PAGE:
The last three types of Masses that will be explained are the Vigil Mass, Pontifical Mass and concelebrated Mass.
The first one is designated by the time of day that it is celebrated, the latter two by who offers or celebrates the Mass
— a Mass that is offered during the evening or the night before the Sabbath or a major holy day.
In the Holy Bible the Jews reckoned that each new day begins at sundown, so that the observance of the Sabbath on Saturday, the seventh day of the week, begins at sundown on Friday.
For the Christian the Sabbath is Sunday, the first day of the week when Christ resurrected. Therefore, the Christian Sabbath begins on Saturday evening. Today evening is commonly reckoned to begin either at sunset or at the time the evening meal is usually served.
At this parish a Vigil Mass is scheduled at 5 p.m. or later. The Vigil Mass may be a Low, High or Solemn Mass.
— a Mass that is celebrated by a bishop. (The word pontiff is derived from the Latin language and is commonly defined as bishop, which is a word derived from the Greek word episkopos; therefore, pontifical and episcopal both mean “of or relating to a bishop.”)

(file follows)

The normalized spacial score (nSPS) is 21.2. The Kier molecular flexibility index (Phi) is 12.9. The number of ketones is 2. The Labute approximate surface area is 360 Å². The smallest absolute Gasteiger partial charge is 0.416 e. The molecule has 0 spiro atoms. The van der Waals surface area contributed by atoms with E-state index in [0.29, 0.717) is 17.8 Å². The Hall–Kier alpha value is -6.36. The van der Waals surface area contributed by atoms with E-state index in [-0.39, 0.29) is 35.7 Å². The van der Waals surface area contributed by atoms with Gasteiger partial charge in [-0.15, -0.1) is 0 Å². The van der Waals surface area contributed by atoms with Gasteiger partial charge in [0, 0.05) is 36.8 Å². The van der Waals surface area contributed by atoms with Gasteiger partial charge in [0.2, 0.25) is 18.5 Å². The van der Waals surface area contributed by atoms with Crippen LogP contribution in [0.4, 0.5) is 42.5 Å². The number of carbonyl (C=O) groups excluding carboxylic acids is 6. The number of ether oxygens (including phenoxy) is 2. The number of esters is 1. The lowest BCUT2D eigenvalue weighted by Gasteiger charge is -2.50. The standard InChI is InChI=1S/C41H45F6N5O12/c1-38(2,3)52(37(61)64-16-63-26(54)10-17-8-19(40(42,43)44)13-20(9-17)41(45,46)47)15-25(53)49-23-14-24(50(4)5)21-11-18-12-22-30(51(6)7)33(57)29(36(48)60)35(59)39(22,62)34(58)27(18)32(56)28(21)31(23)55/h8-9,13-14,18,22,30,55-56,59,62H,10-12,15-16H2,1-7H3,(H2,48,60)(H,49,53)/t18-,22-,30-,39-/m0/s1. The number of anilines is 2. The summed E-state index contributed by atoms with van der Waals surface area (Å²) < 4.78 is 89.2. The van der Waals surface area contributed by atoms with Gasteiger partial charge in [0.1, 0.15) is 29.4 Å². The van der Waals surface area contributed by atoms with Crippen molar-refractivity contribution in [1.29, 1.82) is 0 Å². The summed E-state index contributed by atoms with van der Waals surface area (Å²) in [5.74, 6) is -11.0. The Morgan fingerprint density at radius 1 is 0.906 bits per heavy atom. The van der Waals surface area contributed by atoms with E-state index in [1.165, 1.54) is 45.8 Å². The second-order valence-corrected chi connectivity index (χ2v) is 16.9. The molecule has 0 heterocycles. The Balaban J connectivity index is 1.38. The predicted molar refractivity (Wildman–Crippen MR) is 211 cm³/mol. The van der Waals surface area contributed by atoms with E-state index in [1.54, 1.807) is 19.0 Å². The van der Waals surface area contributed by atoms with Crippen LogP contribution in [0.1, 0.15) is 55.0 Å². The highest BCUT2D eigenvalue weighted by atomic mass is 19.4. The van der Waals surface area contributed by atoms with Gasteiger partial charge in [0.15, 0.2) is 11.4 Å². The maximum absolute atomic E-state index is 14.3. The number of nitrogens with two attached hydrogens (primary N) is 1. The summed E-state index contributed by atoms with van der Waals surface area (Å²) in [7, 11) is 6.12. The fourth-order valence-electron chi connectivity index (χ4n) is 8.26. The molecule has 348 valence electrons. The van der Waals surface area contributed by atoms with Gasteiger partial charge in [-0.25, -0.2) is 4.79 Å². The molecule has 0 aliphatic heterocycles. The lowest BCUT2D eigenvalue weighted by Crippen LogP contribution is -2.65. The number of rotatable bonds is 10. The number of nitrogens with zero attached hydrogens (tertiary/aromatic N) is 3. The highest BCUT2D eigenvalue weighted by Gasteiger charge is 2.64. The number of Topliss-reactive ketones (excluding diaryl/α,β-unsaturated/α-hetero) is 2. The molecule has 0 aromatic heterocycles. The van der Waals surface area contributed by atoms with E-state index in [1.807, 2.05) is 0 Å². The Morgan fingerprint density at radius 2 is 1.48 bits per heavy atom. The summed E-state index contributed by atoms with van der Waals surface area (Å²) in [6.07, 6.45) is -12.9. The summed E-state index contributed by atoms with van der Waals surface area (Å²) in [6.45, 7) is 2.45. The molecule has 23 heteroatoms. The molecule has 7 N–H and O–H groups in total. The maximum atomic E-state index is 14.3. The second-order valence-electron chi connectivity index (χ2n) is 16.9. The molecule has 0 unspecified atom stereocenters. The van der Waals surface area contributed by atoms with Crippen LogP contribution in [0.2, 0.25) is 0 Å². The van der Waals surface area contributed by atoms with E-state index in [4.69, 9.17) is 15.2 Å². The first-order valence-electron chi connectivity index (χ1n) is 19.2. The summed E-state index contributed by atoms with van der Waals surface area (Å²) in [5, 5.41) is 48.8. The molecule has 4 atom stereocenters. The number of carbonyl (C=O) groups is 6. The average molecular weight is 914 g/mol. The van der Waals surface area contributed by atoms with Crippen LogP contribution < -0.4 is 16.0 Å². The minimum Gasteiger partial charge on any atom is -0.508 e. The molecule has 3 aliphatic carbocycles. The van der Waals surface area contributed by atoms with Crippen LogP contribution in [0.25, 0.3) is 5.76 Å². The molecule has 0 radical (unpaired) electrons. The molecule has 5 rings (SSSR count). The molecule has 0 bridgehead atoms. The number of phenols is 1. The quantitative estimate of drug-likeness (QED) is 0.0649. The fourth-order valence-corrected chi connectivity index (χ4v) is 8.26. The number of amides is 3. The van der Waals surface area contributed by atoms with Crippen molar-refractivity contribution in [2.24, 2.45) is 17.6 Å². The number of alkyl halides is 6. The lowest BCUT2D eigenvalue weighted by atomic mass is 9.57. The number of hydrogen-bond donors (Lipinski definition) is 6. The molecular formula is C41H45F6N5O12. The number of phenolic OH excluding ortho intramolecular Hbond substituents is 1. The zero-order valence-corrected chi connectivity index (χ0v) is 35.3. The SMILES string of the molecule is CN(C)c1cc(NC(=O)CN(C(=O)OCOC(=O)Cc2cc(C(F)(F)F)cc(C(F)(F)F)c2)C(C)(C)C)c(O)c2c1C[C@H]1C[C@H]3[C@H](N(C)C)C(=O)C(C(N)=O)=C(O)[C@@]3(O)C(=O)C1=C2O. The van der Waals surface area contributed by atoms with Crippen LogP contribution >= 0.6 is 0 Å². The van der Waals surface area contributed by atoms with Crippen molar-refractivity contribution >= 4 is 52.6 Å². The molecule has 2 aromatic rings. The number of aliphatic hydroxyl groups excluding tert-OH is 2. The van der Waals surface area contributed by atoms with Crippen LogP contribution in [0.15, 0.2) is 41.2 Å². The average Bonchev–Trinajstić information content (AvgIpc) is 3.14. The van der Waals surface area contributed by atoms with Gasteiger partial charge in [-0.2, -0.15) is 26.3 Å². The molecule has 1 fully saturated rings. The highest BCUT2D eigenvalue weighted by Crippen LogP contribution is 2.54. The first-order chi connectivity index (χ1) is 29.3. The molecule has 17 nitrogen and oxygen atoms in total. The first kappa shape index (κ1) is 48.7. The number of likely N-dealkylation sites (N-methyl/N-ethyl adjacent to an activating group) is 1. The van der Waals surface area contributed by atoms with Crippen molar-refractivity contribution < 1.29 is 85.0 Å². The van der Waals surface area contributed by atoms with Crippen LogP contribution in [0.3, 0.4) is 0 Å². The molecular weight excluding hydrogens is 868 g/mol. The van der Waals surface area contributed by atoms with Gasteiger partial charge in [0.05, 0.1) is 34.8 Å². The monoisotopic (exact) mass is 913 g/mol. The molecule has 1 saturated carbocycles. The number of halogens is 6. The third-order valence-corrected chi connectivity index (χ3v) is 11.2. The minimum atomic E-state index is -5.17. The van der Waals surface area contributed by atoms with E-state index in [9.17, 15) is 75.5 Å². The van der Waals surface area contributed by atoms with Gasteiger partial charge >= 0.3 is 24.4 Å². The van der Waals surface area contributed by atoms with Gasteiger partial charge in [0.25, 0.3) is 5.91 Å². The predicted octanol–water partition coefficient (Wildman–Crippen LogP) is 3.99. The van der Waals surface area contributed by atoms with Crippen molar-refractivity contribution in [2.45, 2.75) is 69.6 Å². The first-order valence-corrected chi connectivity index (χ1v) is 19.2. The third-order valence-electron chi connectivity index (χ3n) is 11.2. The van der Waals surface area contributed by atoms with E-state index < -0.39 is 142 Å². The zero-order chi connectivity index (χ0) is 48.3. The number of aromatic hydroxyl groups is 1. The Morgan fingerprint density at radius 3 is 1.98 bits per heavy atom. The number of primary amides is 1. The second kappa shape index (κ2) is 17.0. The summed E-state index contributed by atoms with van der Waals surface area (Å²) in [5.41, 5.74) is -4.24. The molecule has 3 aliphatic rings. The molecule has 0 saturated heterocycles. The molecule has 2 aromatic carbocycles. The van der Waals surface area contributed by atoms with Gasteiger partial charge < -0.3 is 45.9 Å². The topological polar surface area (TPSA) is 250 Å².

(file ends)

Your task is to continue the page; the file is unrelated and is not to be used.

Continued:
The bishop, then, celebrates a Pontifical Low Mass, a Pontifical High Mass or a Pontifical Solemn Mass.
— On special occasions the Holy Mass may be celebrated by more than one bishop, by more than one priest, or by bishops and priests together. The Mass is then said to be concelebrated.
The concelebrants speak aloud and together the words of consecration over the bread and wine.
Although a Mass may be concelebrated, there is still one who presides by saying or singing most parts of the Mass. The one who presides is usually the highest ranking bishop or priest present at the Mass.